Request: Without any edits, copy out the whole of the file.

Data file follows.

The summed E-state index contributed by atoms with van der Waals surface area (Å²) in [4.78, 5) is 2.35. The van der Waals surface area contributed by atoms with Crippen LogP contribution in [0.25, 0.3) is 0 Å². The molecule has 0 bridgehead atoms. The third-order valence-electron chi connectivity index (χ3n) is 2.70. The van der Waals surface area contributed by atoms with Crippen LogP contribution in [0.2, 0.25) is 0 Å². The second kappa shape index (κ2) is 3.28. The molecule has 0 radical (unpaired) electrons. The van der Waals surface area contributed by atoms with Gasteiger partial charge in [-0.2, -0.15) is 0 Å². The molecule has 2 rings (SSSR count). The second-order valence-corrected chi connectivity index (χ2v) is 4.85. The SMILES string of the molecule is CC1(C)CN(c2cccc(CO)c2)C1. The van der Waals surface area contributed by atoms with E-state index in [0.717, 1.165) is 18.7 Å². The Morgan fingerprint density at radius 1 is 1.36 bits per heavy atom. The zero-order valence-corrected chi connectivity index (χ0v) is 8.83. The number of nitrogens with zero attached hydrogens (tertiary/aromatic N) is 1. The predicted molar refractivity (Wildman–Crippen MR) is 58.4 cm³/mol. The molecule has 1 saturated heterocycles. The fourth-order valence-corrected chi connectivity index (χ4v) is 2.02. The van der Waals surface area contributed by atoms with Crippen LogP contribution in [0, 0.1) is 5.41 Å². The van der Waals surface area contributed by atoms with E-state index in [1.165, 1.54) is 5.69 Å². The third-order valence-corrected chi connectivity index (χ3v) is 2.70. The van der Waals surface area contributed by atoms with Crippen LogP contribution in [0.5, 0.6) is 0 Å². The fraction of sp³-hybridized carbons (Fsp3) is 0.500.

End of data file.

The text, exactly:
The summed E-state index contributed by atoms with van der Waals surface area (Å²) in [4.78, 5) is 2.35. The van der Waals surface area contributed by atoms with Crippen LogP contribution in [0.25, 0.3) is 0 Å². The molecule has 0 bridgehead atoms. The third-order valence-electron chi connectivity index (χ3n) is 2.70. The van der Waals surface area contributed by atoms with Crippen LogP contribution in [0.2, 0.25) is 0 Å². The second kappa shape index (κ2) is 3.28. The molecule has 0 radical (unpaired) electrons. The van der Waals surface area contributed by atoms with Gasteiger partial charge in [-0.2, -0.15) is 0 Å². The molecule has 2 rings (SSSR count). The second-order valence-corrected chi connectivity index (χ2v) is 4.85. The SMILES string of the molecule is CC1(C)CN(c2cccc(CO)c2)C1. The van der Waals surface area contributed by atoms with E-state index in [0.717, 1.165) is 18.7 Å². The Morgan fingerprint density at radius 1 is 1.36 bits per heavy atom. The zero-order valence-corrected chi connectivity index (χ0v) is 8.83. The number of nitrogens with zero attached hydrogens (tertiary/aromatic N) is 1. The predicted molar refractivity (Wildman–Crippen MR) is 58.4 cm³/mol. The molecule has 1 saturated heterocycles. The fourth-order valence-corrected chi connectivity index (χ4v) is 2.02. The van der Waals surface area contributed by atoms with Crippen LogP contribution in [0, 0.1) is 5.41 Å². The van der Waals surface area contributed by atoms with E-state index in [1.165, 1.54) is 5.69 Å². The third-order valence-corrected chi connectivity index (χ3v) is 2.70. The van der Waals surface area contributed by atoms with Crippen LogP contribution in [0.5, 0.6) is 0 Å². The fraction of sp³-hybridized carbons (Fsp3) is 0.500.